|Publication number||US5062392 A|
|Application number||US 07/507,697|
|Publication date||Nov 5, 1991|
|Filing date||Apr 10, 1990|
|Priority date||Apr 10, 1990|
|Also published as||WO1991015113A1|
|Publication number||07507697, 507697, US 5062392 A, US 5062392A, US-A-5062392, US5062392 A, US5062392A|
|Inventors||Bruce W. Lavash|
|Original Assignee||The Procter & Gamble Company|
|Export Citation||BiBTeX, EndNote, RefMan|
|Patent Citations (43), Non-Patent Citations (6), Referenced by (32), Classifications (5), Legal Events (7)|
|External Links: USPTO, USPTO Assignment, Espacenet|
The present invention relates to a filtering and disposal system for granular materials which are typically utilized in the home as pet litter.
The present invention further relates to such a system wherein solid excrement can be filtered from the litter to permit reuse of the litter without need for human contact with the excrement or the litter.
The present invention further relates to such a system which may be employed in conjunction with absorbent means intended to absorb the liquid excreta, i.e., urine.
The present invention further relates, in a particularly preferred embodiment, to such a system wherein absorbent means are integrated into the filtering and disposal system and are disposed of along with the fecal excrement when the filtering and disposal system is lifted to initiate the litter filtering and separation process.
Traditionally, animals which are housed within a dwelling intended primarily for human habitation are provided a pan or receptacle in which to relieve themselves. This receptacle is normally filled with a granular material such as clay, which is intended to absorb urine as well as provide the pets, especially cats, with a medium in which to dig and/or bury their excrement. One of the major problems with systems of this type is that the granular material, i.e., the litter, gets filled with excrement, particularly feces. As a result, most pet owners dispose of the litter on a frequent and regular basis in order to dispose of the excrement without directly handling it. In most instances the litter is disposed of long before its useful life as an absorbent has been exhausted. Additional problems with traditional systems of the aforementioned type are the inconvenience, mess and health hazard associated with the disposal operation.
Numerous attempts have been made to address these problems, with limited success. U.S. Pat. No. 4,802,442 issued to Wilson on Feb. 7, 1989 and U.S. Pat. No. 4,817,560 issued to Prince et al. on Apr. 4, 1989 both describe durable removable screens which are intended to filter the fecal excrement from the litter for separate disposal. In both these cases the disposal of the fecal excrement is still a problem, since it must be removed from the filtering device for disposal. The filtering device must then be either reused in a soiled condition or cleaned. In either case, the filter must be reinserted into the litter for subsequent use. These steps involve several handling operations, all of which involve significant contact with the soiled filter and/or fecal excrement. Needless to say, most pet owners find this highly undesirable.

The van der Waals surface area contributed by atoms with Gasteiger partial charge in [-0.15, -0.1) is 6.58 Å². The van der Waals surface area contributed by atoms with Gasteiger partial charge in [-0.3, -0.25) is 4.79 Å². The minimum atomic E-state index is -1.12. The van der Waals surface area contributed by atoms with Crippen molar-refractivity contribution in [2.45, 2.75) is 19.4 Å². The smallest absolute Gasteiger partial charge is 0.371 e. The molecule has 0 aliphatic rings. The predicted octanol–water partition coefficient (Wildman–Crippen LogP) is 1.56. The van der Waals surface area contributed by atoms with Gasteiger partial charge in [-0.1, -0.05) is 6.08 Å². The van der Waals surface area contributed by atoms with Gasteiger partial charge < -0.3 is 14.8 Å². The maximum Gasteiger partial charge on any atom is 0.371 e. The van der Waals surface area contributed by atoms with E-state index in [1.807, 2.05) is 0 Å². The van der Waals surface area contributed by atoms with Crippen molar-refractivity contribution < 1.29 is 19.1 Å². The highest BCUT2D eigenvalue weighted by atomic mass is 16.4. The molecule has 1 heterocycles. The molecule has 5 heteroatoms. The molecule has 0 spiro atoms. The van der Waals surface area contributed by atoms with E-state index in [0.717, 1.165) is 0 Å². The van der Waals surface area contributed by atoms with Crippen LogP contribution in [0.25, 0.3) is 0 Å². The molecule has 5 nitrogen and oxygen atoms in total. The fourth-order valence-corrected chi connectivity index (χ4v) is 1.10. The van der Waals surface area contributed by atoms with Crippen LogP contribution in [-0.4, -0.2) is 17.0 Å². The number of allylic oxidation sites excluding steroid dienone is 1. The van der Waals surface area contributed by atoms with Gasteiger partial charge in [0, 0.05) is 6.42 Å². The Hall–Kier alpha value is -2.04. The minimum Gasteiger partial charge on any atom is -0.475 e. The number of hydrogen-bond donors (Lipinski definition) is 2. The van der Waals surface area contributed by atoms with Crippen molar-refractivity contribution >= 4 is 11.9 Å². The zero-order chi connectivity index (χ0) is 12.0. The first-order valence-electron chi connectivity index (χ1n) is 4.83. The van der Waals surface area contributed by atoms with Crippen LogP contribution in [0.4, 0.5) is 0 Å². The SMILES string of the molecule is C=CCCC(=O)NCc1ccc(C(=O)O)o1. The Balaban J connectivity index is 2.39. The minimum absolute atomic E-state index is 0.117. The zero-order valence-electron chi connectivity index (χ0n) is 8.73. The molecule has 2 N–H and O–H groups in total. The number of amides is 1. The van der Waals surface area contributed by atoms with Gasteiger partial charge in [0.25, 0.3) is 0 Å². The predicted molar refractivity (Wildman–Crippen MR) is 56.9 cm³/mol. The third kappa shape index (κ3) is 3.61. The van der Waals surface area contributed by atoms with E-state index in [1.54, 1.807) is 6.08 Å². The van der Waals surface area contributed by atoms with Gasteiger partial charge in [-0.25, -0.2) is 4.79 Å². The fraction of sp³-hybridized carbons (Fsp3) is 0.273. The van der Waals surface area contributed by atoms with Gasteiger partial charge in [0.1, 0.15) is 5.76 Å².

U.S. Pat. No. 3,796,188 issued to Bradstreet on Mar. 12, 1974 and U.S. Pat. No. 4,096,827 issued to Cotter on June 27, 1978 describe disposal systems which are intended to minimize contact with both the filtering device and the fecal excrement by, respectively, sliding a cover or flipping the receptacle, whereby the litter is filtered and the fecal excrement is removed. One significant drawback of each of these devices is their complexity of construction. In addition, these devices still embody a soiled filter which must be cleaned, thereby necessitating significant human contact to complete the disposal operation.
Several issued U.S. Patents disclose a disposable filter which is used in an attempt to overcome the human contact problem previously described. U.S. Pat. No. 4,312,295 issued to Harrington on Jan. 26, 1982 describes a filter inserted into a litter pan before the litter is added. The filter is formed by providing a multiplicity of slits in a web. In that execution the slits open under the weight of the litter when the filter is lifted from the pan to facilitate the filtering operation. U.S. Pat. No. 3,809,013 issued to Rigney et al. on May 7, 1974 and U.S. Pat. No. 4,784,082 issued to Wolfe on Nov. 15, 1988 both describe similar filtering devices. These filtering devices comprise impervious webs having partially perforated, but unopened areas which open to form apertures under the weight of the litter when the filter is lifted.
A significant problem with filtering systems of the aforementioned type is that due to the fact that a pet scratching in the litter may come in direct contact with the filtering media while the filtering system is in use, the filtering media employed must normally be selected based on a compromise between strength and filtering ability. This compromise is necessary because the hole or aperture size in the filtering media must be selected based on the comparative size difference between the litter and the anticipated size of the fecal excrement. Once the hole size has been determined, the only way in which adequate strength can be provided is by properly adjusting the hole spacing. For fast, efficient filtering of the fecal excrement from the litter, a minimum spacing between adjacent holes is desirable. However the strength required to resist damage when the pet digs typically precludes extremely close hole spacing. Thus the filtering operation normally takes a relatively long time to carry out and often requires shaking of the filtering media to keep the filtering operation from ceasing altogether before it is complete.